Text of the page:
July 25, 2012 in Sports

Commentary: Ichiro helped himself, Mariners with trade

Larry Stone Seattle Times
 
Associated Press photo

Ichiro Suzuki’s departure allows the Mariners to continue rebuilding.
(Full-size photo)

SEATTLE - The Mariners without Ichiro Suzuki didn’t look much different, on the surface, than they did with him. They struggled to hit at Safeco Field and fell to the Yankees, 4-1 on Monday. If this was the dawning of a new era, it began with an anticlimactic thud.

But Ichiro’s departure is not only a watershed day in the organization’s history, the latest in a long line of superstars who have departed, it also opens the path for them to hasten their rebuilding without having to pay heed to a franchise icon who was no longer a viable part of their future.

To his credit, Ichiro got it, and did the noble thing by asking the Mariners to trade him. While there might have been some self-interest involved – he goes from the basement to the penthouse, as far as the standings are concerned – Ichiro had such a hallowed place in the organization that if he had wanted to stay, the Mariners would not have stood in his way.

Indeed, Mariners CEO Howard Lincoln said Monday that they planned to pursue a contract extension after the season, and team president Chuck Armstrong added that they had approached the Ichiro camp as recently as June to see if they were interested in beginning those talks.

It would have been a mistake to bring back Ichiro in 2013 (and certainly beyond). The Mariners needed to open up right field to a rising young player like Casper Wells. Now they can do that, unencumbered by the looming presence of a legend like Ichiro.

“Obviously, it will be considerably different, but it gives us an opportunity to play another young player on a consistent basis,” manager Eric Wedge said.

This wasn’t about player acquisition. It wasn’t even about the $2.5 million in salary relief the Mariners will receive from the Yankees this season. But it should be about using the $17 million removed from next year’s payroll to pour into one or two star-level players to fast forward the rebuilding program.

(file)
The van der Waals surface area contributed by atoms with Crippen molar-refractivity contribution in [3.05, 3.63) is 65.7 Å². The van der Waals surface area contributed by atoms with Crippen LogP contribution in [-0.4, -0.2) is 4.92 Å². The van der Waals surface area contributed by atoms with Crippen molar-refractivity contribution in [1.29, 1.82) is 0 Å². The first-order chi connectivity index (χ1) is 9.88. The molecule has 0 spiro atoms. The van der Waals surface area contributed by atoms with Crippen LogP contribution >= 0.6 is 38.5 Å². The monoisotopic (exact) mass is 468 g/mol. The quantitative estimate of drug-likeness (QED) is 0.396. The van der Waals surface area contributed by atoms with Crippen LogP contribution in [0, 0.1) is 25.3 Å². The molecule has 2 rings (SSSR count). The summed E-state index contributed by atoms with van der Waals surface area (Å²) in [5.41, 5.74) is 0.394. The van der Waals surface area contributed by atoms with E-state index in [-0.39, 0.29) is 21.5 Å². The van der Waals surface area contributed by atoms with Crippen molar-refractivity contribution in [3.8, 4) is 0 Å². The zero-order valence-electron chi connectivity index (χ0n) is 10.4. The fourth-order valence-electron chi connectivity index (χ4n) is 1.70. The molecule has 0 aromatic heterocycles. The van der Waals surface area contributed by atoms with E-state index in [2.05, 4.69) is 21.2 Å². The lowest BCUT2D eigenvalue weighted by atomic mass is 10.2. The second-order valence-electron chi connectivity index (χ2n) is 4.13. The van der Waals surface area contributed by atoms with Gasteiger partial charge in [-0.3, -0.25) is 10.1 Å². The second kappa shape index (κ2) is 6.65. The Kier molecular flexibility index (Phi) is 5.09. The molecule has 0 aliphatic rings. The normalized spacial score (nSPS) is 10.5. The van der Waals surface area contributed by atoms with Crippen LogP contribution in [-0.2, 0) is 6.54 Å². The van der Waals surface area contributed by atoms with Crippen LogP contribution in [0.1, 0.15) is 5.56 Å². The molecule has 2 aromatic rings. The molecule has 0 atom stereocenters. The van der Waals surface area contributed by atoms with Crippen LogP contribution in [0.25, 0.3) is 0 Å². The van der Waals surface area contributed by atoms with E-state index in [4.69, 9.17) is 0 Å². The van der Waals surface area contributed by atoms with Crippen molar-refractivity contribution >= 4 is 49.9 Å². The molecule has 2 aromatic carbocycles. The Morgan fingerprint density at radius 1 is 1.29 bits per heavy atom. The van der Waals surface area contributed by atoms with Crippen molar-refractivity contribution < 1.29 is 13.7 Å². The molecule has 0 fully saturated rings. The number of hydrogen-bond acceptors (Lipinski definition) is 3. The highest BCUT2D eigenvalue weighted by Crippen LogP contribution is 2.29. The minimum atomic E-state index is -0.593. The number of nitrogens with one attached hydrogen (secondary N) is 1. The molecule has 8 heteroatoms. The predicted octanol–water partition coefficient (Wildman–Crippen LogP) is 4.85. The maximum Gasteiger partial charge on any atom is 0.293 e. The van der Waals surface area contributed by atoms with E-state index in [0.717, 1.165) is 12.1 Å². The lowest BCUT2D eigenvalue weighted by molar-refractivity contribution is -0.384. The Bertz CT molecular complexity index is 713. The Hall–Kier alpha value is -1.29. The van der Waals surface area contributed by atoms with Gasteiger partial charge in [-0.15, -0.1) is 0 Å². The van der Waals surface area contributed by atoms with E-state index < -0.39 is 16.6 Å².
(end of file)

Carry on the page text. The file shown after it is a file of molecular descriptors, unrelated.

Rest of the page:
Monday definitely had the feeling of the end of an era – one that should rightly be remembered for the brilliance of most of Ichiro’s tenure, rather than for his lackluster last year and a half.

For a decade, Ichiro was a joy to watch, a thoroughly unique bat artist who sometimes confounded us but always enthralled on the field. I firmly believe he was a winning player who had the misfortune to be stuck on a team not equipped to win.

It wasn’t always that way; the Mariners won 116, 93 and 93 games in Ichiro’s first three seasons. But since 2004 – the year he set the major league record with 262 hits – it has been mostly about futility. Now, while the Mariners go about their ongoing task of trying to build their way back to respectability, Ichiro can rejuvenate himself in a pennant race.

When Ichiro came to the plate in the third inning Monday, he was saluted by the fans at Safeco Field with a huge ovation. Catcher John Jaso said he gave Ichiro some gentle guidance.

“I knew what the crowd wanted,” Jaso said. “I think Ichiro was just going to go in there and take an at-bat. I said, ‘Hey, take a wave,’ and started walking out to the pitcher’s mound. It was a good, classy move by the fans.”

Ichiro’s agent, Tony Attanasio, said the outfielder will keep his roots in Seattle.

“He loves Seattle,” Attanasio said. “This is his home. He’s not going to move. He’s going to stay in Seattle.”

A part of Ichiro will always be at Safeco Field. But his departure is the best move for him, and for the organization.


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